FIRST SIX MONTHS:

A couple from Jalalabad, Sylhet received counseling on family planning from a Family Welfare Assistant (FWA) trained by USAID's Shukhi Jibon project, who work closely with the families to provide services and to foster a supportive environment for delaying pregnancy.

And, for imams like Mohammad Abul Bashar, it seems to be working. “It is a tremendous initiative to provide an information box to our newlywed couples,” says Abul, an imam at the Lunapara Jame Mosque, in Gouripur, Mymensing. “I advised the new couple to read the information booklet, as well as to communicate with the local Family Welfare Assistant (FWA) to develop a better understanding of family planning methods. I am committed to discussing sexual and reproductive health at my mosque, and the importance of family planning for adolescents to prevent early pregnancy, maternal death… and, to enrich happy families.”

Today, Abul actively promotes family planning in his community— and he’s one of more than 600 community leaders that have already been reached and are participating in the intervention.

Pathfinder also works to cultivate acceptance from family members. “Sometimes family members aren’t supportive, and the social pressure can be strong,” says Jahan. “So, we incorporate this component, when we actually hand over the box. It’s not just the couple that are present—it’s the full family. Through the conversation we have, with local leaders and FWAs, we provide an opportunity for engagement and discussion.”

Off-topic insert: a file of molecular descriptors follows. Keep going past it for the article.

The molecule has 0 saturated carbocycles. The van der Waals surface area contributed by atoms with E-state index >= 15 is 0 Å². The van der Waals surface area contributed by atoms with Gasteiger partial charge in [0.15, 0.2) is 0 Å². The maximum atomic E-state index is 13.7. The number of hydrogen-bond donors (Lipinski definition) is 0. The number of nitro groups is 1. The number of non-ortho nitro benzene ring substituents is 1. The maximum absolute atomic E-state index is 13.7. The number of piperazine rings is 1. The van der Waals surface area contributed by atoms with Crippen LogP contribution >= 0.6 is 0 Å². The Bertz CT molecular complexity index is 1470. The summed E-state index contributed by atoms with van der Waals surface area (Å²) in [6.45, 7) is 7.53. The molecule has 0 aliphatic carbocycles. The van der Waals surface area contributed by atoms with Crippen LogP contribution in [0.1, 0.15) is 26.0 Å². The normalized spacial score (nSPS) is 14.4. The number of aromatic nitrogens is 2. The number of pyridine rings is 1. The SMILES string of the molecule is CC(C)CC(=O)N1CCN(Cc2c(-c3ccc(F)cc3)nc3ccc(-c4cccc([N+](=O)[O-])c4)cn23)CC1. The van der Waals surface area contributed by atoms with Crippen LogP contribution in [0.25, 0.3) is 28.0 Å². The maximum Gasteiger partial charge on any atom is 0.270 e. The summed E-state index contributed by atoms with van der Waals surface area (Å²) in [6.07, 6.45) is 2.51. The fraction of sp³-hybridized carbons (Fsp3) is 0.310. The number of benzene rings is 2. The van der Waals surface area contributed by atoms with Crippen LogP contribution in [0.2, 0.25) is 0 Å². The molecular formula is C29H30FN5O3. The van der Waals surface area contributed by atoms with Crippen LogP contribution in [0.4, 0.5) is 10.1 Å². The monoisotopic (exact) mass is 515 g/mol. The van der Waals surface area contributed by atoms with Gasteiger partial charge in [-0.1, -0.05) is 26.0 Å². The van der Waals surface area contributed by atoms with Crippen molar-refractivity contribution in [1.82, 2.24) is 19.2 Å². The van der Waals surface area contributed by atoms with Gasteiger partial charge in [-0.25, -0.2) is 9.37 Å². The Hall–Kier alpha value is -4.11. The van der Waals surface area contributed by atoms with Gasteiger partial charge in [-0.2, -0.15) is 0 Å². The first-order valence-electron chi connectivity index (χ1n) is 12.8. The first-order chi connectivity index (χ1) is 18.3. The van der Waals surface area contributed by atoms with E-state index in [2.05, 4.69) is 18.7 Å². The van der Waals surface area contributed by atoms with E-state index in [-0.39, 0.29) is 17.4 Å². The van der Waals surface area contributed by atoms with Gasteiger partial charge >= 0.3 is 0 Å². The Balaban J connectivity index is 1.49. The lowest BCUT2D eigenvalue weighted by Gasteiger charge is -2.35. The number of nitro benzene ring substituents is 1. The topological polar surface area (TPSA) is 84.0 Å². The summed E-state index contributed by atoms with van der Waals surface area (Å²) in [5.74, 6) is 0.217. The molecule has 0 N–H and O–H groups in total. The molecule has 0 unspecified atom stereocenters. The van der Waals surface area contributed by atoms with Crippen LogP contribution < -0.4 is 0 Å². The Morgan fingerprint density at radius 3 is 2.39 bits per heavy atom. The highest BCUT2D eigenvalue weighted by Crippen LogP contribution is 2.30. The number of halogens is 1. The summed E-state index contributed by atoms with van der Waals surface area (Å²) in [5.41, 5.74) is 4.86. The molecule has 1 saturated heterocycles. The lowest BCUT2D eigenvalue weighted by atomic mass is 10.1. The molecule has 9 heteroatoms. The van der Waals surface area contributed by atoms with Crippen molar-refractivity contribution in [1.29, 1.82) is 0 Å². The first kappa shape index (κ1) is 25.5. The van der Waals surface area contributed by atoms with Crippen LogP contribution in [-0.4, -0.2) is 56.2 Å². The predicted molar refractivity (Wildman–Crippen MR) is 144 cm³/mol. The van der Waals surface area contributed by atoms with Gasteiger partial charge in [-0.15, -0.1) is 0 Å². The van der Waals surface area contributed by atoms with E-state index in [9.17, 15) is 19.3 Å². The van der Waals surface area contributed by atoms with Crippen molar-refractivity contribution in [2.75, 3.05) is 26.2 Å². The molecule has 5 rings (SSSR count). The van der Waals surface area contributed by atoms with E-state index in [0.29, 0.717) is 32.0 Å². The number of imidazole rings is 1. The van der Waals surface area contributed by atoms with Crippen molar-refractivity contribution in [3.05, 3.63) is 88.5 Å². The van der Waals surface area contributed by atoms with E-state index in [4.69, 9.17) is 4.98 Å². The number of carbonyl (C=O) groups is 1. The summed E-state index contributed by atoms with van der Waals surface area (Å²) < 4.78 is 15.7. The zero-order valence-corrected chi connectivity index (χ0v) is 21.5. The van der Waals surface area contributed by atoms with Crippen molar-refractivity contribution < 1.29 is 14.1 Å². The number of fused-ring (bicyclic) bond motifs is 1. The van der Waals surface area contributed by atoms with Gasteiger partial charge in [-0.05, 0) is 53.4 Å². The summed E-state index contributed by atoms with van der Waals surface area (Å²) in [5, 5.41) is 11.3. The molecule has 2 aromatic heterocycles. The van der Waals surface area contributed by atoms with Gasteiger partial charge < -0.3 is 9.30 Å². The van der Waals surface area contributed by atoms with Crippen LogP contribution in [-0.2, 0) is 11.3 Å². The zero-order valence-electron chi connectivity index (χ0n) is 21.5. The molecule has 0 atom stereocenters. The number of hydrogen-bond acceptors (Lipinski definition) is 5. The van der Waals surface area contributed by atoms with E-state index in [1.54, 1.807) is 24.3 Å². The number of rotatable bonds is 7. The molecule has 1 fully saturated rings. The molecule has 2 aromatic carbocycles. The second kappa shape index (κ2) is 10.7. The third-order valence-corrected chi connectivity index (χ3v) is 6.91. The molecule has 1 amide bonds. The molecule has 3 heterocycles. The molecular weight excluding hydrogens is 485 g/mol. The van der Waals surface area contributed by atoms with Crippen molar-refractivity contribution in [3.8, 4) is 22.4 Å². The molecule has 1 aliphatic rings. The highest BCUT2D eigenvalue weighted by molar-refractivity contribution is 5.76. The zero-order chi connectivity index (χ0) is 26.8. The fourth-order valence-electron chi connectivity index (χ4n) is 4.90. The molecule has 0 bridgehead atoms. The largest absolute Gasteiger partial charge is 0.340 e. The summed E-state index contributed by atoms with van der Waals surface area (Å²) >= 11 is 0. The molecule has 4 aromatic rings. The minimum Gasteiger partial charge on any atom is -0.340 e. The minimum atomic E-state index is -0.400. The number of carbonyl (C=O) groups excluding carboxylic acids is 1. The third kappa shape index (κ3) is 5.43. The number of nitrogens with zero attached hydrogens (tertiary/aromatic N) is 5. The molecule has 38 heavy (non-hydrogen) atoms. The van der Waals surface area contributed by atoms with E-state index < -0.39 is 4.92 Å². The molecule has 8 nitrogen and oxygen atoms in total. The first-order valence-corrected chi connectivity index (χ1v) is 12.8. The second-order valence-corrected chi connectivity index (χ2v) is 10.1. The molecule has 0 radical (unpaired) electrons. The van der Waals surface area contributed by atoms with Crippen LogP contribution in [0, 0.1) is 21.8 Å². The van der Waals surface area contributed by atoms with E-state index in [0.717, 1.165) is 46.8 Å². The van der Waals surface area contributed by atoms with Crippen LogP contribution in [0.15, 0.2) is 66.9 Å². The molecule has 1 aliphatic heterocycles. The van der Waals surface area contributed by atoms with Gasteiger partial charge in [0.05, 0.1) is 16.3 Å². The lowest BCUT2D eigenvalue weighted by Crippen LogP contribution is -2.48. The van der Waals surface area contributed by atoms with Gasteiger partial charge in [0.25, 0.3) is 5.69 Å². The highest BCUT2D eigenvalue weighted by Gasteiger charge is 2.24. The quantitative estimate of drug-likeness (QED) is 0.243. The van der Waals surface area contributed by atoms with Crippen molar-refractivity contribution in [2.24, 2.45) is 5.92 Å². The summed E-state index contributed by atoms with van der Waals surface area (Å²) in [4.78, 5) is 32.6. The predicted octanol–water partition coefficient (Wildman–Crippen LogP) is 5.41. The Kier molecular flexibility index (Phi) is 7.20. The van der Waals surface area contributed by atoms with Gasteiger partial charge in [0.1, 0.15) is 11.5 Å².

Pathfinder also works to support FWAs directly, by providing them specific training on adolescent and youth sexual and reproductive health. These trainings include the importance of reaching this key population, topics that are specific to adolescents and youth, as well as interpersonal communication and discrimination issues many adolescents face.

“This is the 10th year of my professional life,” said a local Family Planning Inspector from Bharadhoba Union, who recently attended a Pathfinder training. “But it’s the first time I’ve had an adolescent and youth focused orientation, and I believe this is true for most of the participants. Now, I will regularly follow up with the local FWAs I work with to ensure the discussion of sexual and reproductive health issues and information specific to adolescents.”

This connection is critical, as adolescents in Bangladesh, regardless of marital status, do not regularly visit health facilities. So frontline health workers have the potential to play the “core contact” role to reach youth where they are.

Jahan adds, “The family welfare assistants are recruited by the community. They know the community, the local leaders, the imams. And, in many cases, these FWAs provide social, financial and reproductive information. So the program meets community members—particularly newlyweds— where they are at.”

For the newlyweds we are reaching, it often means the difference between having little agency, and having real choice.

Jayanti Roy, Family Welfare Assistant, provides family planning counseling to a family in Jalalabad, Sylhet, Bangladesh.